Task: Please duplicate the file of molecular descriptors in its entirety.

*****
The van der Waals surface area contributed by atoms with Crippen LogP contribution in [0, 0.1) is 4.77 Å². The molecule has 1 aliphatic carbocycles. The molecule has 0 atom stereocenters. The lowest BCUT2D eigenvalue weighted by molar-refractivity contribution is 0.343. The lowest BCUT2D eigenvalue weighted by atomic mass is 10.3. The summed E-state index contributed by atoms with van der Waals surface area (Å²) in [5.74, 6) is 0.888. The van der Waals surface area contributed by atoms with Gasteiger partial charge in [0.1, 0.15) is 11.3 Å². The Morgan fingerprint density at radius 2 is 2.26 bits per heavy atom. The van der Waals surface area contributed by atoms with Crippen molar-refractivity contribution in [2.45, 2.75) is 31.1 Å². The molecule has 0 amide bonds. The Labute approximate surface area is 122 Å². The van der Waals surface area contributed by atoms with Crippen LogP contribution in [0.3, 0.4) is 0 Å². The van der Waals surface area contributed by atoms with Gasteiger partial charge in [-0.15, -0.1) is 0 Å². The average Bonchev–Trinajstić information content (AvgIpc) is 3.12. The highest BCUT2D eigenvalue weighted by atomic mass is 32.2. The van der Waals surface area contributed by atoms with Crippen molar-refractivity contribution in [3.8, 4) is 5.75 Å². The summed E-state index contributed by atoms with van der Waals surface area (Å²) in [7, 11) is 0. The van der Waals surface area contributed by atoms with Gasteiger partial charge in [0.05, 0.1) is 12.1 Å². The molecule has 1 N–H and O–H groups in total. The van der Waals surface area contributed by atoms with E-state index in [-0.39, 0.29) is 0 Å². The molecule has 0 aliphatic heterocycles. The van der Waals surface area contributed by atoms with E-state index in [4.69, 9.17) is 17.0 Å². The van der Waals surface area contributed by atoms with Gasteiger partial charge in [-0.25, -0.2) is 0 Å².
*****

The van der Waals surface area contributed by atoms with Crippen LogP contribution in [0, 0.1) is 4.77 Å². The molecule has 1 aliphatic carbocycles. The molecule has 0 atom stereocenters. The lowest BCUT2D eigenvalue weighted by molar-refractivity contribution is 0.343. The lowest BCUT2D eigenvalue weighted by atomic mass is 10.3. The summed E-state index contributed by atoms with van der Waals surface area (Å²) in [5.74, 6) is 0.888. The van der Waals surface area contributed by atoms with Gasteiger partial charge in [0.1, 0.15) is 11.3 Å². The Morgan fingerprint density at radius 2 is 2.26 bits per heavy atom. The van der Waals surface area contributed by atoms with Crippen molar-refractivity contribution in [2.45, 2.75) is 31.1 Å². The molecule has 0 amide bonds. The Labute approximate surface area is 122 Å². The van der Waals surface area contributed by atoms with Crippen LogP contribution in [0.3, 0.4) is 0 Å². The van der Waals surface area contributed by atoms with Gasteiger partial charge in [-0.15, -0.1) is 0 Å². The average Bonchev–Trinajstić information content (AvgIpc) is 3.12. The highest BCUT2D eigenvalue weighted by atomic mass is 32.2. The van der Waals surface area contributed by atoms with Crippen molar-refractivity contribution in [3.8, 4) is 5.75 Å². The summed E-state index contributed by atoms with van der Waals surface area (Å²) in [7, 11) is 0. The van der Waals surface area contributed by atoms with Gasteiger partial charge in [0.05, 0.1) is 12.1 Å². The molecule has 1 N–H and O–H groups in total. The van der Waals surface area contributed by atoms with E-state index in [-0.39, 0.29) is 0 Å². The molecule has 0 aliphatic heterocycles. The van der Waals surface area contributed by atoms with E-state index in [4.69, 9.17) is 17.0 Å². The van der Waals surface area contributed by atoms with Gasteiger partial charge in [-0.25, -0.2) is 0 Å².